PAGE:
You just viewed a scene from the film "Hotel Rwanda" starring Don

Cheadle. This film is an account of the genocide that took places in this country in 1994. For hundreds of years, the two major tribes of Rwanda were the Hutu and the Tutsi. They lived together with no animosity between them. When Belgium colonized Rwanda, they gave preferential treatment to the Tutsi because they (the Belgium's), thought the Tutsi's to be "superior" due to the fact that they were taller, their skin was lighter and their noses where pointier. This caused a divide between individuals of Hutu and Tutsi descent even after the era of colonization came to an end. As new generations were born, they no longer blamed the Belgium's, they blamed the Tutsi's themselves because the new generation of Tutsi's (growing up in this divided culture) began to see themselves as different from the Hutu.

In this particular scene, a hotel manger (who is a Hutu) by the name of Paul is buying supplies from a distributor and fellow Hutu. Paul is hiding Tutsi friends and neighbors in his hotel and the news is spreading that Paul is a Tutsi (Hutu's also refer to them as cockroaches) sympathizer.

-What does your text say about Dominance and Subordination between Groups? How did the discrimination by the Belgium's change the cultural perceptions of these people?

Answer & Explanation
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Paul Rusesabagina's character portrays both the positive and traumatic effects of a severely damaged tapestry of society, where two existential paradigms, each with different sets of aspirations and symbolic expressions, co-exist in incoherent ways as a result of centuries of Western intervention.

In the film Paul develops from a person who pursues his own interests to someone who risks his life for the sake of others. To interpret his behaviour as heroic, or as resembling those of Oscar Schindler, may reflect a modern Western view, if it is assumed that he overcomes a current reality too devastating to be confirmed as the ultimate in his striving for a better tomorrow. Such an interpretation of courage and sacrifice, hailed for being special in society, is devoid of a relevant, and additional, perspective of an interconnected societal bond that needs to be affirmed and restored for the sake of the spiritual wellbeing and worthwhileness of the individual as an integral member of the community.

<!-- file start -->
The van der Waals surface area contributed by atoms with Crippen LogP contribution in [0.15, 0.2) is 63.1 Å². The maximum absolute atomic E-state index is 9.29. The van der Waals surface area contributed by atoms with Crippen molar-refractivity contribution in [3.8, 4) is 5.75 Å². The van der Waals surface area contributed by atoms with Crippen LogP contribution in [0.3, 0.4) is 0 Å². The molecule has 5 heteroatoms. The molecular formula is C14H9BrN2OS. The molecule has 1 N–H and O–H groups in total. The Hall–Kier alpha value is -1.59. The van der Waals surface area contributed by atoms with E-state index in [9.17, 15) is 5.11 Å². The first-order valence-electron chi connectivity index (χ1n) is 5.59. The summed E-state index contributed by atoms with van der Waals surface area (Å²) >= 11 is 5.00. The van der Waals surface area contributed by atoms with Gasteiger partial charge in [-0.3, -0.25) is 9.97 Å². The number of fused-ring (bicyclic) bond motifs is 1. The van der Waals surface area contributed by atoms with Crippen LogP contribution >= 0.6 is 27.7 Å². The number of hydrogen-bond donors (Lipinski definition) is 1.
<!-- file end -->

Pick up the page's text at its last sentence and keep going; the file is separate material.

Hotel Rwanda (2004) portrays a haunting, true tragedy and the human potential to live with spiritual integrity in the absence of hope for physical survival. If it is the ethical responsibility of a film critic to focus, first and foremost, on the portrayal of the film character and not on the self, it is perhaps not too much to ask to consider symbols from different existential paradigms in the historic context of the film. To reduce someone else to the way I understand life without even trying to engage with the other's world, may perpetuate neglect, exclusion and othering. In this case, it would compound the human tragedy that Hotel Rwanda (2004) urges us to not forget or repeat.


In view to the fact, that for the first time Paul realises that those he regards as his allies, the very people who inspire him and on whom he relies for help, are not real friends. It made him realiize that he can trust no one.  In a striking symbolic scene in the film, rain pours down as the Western hotel guests, including the press, are accompanied to the rescue vehicles by the staff with umbrellas. Paul, who oversees the departure, is drenched. As the buses leave, the hotel staff huddle under the overhang of the entrance and Dube steps forward to offer Paul the shelter of an umbrella. But it is too late. His clothes and his body are soaked from head to toe.

The scene suggests a significant shift or turn in Paul's experience of reality. Liquids or fluids, such as the pouring rain, have multiple symbolic meanings, such as the beginning and end of all things on earth, intuitive wisdom, the mother-imago, the universal congress of potentialities; the female principle and unconsciousness (Cirlot 201:364-367). In this dark moment, Paul experiences an acute personal crisis. He no longer knows where he fits in or what to believe. It is evident that his identification with Western power, style, goal-orientation and the ability to shape life are crumbling - he confesses to his wife in a private moment: "They told me I was one of them, and I... the wine, chocolates, cigars, style... I swallowed it. I swallowed it, I swallowed all of it. And they handed me their shit. I have no... no history. I have no memory. I'm a fool, Tati." With the Western peacekeeping forces and hotel guests all gone, Paul encourages the displaced to save themselves by phoning influential people abroad and asking for help with repatriation.

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